Santa Barbara, Calif.--Researchers at the University of California at Santa Barbara (UCSB) report in the Proceedings of the National Academy of Sciences a new method for detecting DNA, which could transform medical diagnostics. Currently, tests for the presence of DNA--to identify, for instance, the presence of a bacterium such as anthrax, or a virus, or a specific gene--require that the DNA be amplified or grown. The UCSB researchers combine the use of a light-emitting polymer with peptide nucleic acid (PNA) probes to make a test so sensitive that the costly DNA amplification can be reduced and perhaps eliminated.
The article "DNA Detection Using Water-Soluble Conjugated Polymers and Peptide Nucleic Acid Probes" appears in the Aug. 5 on-line edition of the Proceedings and in the Aug. 20 print version.
The authors are Brent Gaylord, a graduate student in the Materials Department; his adviser, chemist Guillermo Bazan; and physicist Alan Heeger. Both Bazan and Heeger also hold joint appointments in materials.
Heeger won the 2000 Nobel Prize in Chemistry "for the discovery and development of conductive polymers." Before the work of Heeger and his co-recipients, polymers--a type of long skinny carbon-based molecule shaped with repeating units like beads on a string--were thought of preeminently as insulators--i.e., the plastic casing for the electron-carrying wires that run from lamp to wall socket. For a polymer to be conducting or light-absorbing and emitting, it has to alternate single and double bonds along the backbone of the polymer, which is called "conjugation," and the resultant polymer is described as "conjugated."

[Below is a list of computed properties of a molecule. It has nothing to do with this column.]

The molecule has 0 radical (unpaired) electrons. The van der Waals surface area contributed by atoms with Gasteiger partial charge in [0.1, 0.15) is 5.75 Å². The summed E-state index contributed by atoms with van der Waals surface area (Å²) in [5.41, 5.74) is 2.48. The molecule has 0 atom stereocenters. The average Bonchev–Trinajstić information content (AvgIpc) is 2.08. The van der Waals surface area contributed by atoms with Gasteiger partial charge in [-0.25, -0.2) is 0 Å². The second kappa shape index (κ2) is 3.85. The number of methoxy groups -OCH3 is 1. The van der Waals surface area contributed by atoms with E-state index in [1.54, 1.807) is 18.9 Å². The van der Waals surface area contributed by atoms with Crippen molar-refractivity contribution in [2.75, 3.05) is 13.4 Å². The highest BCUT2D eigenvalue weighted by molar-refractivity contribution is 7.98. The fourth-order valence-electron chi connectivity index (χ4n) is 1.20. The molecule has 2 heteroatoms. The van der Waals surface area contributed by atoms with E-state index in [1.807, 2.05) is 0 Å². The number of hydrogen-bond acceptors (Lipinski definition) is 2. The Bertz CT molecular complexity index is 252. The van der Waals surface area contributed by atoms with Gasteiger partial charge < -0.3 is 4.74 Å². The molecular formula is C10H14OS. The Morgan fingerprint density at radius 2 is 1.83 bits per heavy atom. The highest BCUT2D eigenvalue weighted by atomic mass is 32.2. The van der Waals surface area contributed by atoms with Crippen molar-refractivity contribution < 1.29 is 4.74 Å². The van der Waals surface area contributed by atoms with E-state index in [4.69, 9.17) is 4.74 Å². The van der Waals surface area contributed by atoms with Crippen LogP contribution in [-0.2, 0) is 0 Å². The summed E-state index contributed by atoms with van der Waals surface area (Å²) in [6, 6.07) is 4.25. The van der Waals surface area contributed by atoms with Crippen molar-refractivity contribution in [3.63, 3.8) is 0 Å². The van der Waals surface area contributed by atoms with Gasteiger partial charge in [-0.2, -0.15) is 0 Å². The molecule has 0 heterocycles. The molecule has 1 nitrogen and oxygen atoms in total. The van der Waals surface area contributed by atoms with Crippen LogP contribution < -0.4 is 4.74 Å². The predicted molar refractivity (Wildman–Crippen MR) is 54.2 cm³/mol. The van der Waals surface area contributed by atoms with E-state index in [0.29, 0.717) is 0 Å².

Bazan and his student Gaylord and other researchers have recently made light-emitting polymers soluble in water by attaching to the long polymer molecule via little molecular side chains a charged group, which behaves like a soap, thereby enabling the polymer to be dissolved in water.
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Contact: Jacquelyn Savani
University of California, Santa Barbara - Engineering
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